WTO Agreements contain special provisions which give developing
countries special rights and which give developed countries the
possibility to treat developing countries more favorably than other
WTO Members. These special provisions include, for example, longer
time periods for implementing Agreements and commitments or measures to
increase trading opportunities for developing countries.
provisions are referred to as “special and differential treatment”
The special provisions include:
- longer time periods for implementing Agreements and
- measures to increase trading opportunities for these
- provisions requiring all WTO members to safeguard the trade
interests of developing countries,
- support to help developing countries build the
infrastructure for WTO work, handle disputes, and implement
technical standards, and
- provisions related to Least-Developed country (LDC)
The WTO Secretariat has made several compilations of the special and
differential provisions and their use.
summary of the provisions (download
in MS Word format, 11 pages, 74KB) contained in the Uruguay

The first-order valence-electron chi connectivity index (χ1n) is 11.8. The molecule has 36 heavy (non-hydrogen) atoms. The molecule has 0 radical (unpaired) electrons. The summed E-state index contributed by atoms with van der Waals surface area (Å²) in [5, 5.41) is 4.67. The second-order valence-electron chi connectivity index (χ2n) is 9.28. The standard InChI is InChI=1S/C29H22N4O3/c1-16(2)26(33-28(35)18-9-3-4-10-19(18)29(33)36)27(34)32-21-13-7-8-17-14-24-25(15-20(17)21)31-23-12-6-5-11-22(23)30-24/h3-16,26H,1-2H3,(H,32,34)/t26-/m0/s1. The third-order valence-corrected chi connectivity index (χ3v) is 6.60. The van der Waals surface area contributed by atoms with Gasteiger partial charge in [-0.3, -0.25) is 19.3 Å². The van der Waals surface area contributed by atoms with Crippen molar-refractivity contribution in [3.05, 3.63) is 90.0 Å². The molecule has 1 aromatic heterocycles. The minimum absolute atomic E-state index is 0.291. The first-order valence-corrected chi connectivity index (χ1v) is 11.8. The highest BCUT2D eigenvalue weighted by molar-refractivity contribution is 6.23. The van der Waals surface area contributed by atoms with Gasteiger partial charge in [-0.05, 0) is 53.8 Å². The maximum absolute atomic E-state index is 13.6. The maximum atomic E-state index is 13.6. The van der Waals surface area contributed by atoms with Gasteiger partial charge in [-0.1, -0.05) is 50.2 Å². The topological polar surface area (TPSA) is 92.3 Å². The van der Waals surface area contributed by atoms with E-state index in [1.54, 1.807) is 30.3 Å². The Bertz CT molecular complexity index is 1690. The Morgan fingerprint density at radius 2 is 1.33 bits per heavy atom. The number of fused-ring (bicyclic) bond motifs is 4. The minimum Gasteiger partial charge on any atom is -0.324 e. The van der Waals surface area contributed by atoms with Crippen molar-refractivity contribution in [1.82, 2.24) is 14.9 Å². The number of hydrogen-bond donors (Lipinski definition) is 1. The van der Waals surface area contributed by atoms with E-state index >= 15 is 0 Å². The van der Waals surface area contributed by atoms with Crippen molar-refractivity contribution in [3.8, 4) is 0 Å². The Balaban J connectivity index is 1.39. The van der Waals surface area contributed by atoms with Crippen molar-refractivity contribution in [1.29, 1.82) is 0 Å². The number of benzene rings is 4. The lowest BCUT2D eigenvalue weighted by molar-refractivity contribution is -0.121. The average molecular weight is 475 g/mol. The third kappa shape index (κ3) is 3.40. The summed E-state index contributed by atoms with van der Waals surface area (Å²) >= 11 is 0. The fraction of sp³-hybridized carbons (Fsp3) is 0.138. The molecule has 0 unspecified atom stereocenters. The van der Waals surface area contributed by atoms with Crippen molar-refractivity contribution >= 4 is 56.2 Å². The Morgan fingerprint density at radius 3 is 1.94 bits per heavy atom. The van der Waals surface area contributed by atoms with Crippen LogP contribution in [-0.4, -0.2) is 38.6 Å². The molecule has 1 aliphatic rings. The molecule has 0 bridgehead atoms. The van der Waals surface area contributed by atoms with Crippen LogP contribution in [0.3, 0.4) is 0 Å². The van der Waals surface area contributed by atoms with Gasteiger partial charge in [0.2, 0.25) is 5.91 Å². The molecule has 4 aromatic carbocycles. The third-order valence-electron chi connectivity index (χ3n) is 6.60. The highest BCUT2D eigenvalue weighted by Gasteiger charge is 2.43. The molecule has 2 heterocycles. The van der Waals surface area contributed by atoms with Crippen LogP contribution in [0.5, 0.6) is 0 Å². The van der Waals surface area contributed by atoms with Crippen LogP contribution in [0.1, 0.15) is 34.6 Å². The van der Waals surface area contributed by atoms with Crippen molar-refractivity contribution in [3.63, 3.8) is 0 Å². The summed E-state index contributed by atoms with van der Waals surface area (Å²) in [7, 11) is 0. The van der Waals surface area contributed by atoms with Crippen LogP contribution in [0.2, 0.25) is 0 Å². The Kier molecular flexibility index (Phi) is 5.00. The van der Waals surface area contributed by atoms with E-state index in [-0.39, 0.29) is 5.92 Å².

Round Agreements in favour of developing countries [Annex II of
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the Doha Declaration, member governments agreed that all special and
differential treatment provisions should be reviewed with a view to
strengthening them and making them more effective, and
the declaration (together with the Decision on Implementation-Related
Issues and Concerns) mandates the Committee on Trade and Development
to identify which of those special and differential treatment
provisions are mandatory, and to consider the legal and practical implications of making
mandatory those which are currently non-binding. In addition, the
Committee is to consider ways in which developing countries,
particularly the LDCs, may be assisted to make best use of special and